Liability for sexual offences against adults generally requires that the victim did not consent. Where the complainant and the defendant know each other, particularly in the context of a previous or current intimate relationship, the issue of consent is particularly complex.

Time for Action noted variations across Australia in terms of:

  • the definition of consent;
  • the conditions or circumstances that are seen as negating consent;
  • the way in which an accused’s ‘honest belief’ in consent is dealt with; and
  • the use of judicial directions as a way in which to inform and educate the jury about what amounts (or does not amount) to consent.

Statutory definition of consent

With the exception of the ACT, every Australian jurisdiction has a statutory definition of consent based on one of the following three approaches:

  • free agreement;
  • free and voluntary agreement; or
  • consent freely and voluntarily given.

The Commissions support the adoption of a statutory definition of consent across all Australian jurisdictions. The Commissions’ view is that the preferred statutory definition of consent is ‘free and voluntary agreement’. This definition is consistent with the Model Criminal Code, and has been adopted by the Commonwealth, NSW, South Australia and the Northern Territory. The Commissions agree that including the term ‘agreement’ reinforces positive and communicative understandings of consent and suggests mutuality.

Proposal 16–2 Commonwealth, state and territory sexual offences legislation should provide statutory definitions of consent based on ‘free and voluntary agreement’.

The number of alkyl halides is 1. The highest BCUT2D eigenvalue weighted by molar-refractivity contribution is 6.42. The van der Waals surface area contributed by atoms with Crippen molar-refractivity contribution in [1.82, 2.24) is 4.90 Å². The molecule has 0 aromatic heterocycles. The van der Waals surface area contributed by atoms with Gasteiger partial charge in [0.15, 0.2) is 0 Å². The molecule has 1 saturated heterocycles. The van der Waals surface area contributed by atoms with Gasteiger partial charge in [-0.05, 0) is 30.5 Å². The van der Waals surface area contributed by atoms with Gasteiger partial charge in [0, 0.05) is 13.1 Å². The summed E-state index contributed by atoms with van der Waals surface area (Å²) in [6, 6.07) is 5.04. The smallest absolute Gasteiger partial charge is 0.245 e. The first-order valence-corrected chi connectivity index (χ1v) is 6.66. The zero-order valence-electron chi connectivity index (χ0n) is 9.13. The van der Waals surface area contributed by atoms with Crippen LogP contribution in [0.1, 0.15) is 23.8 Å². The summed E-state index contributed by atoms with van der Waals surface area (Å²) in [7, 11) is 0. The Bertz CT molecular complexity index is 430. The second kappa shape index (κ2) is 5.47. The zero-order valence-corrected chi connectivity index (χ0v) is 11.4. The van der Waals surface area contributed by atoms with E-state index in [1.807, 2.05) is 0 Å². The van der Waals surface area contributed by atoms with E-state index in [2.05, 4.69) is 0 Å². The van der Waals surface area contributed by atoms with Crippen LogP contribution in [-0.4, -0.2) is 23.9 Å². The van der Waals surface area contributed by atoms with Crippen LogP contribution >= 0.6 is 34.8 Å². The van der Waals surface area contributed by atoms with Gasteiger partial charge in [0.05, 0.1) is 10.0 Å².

Circumstances that negate consent

Legislation in every Australian jurisdiction provides a non-exhaustive list of circumstances that negate or vitiate consent. If the prosecution proves a negating factor or vitiating circumstance in a particular case, consent will not be a fact in issue at trial. Many of the negating factors are common to all Australian jurisdictions. There is, however, considerable variation in scope and approach. Some of the negating factors prescribed by legislation merely codify the position at common law; others go beyond the common law position—rectifying anomalies, deficiencies or gaps.

The Commissions consider that it is desirable that such lists be non-exhaustive, as is the case in all Australian jurisdictions. The Commissions are interested in comment about how the various vitiating provisions relate to complainants who have experienced sexual assault in a family violence context. Issues may arise, for example, in relation to whether long standing and pervasive family violence creates a coercive, intimidating or threatening environment (whether or not there are threats of physical force); and as a corollary, whether such a family violence context may negate consent to sexual activity. Do actual threats or coercive behaviours need to be immediately present to be considered to vitiate consent?

Proposal 16–3 Commonwealth, state and territory sexual offences legislation should prescribe a non-exhaustive list of circumstances where there is no consent to sexual activity, or where consent is vitiated. These need not automatically negate consent, but the circumstances must in some way be recognised as potentially vitiating consent. At a minimum, the non-exhaustive list of vitiating factors should include:

  1. lack of capacity to consent, including because a person is asleep or unconscious, or so affected by alcohol or other drugs as to be unable to consent;
  2. the actual use of force, threatened use of force against the complainant or another person, which need not involve physical violence or physical harm;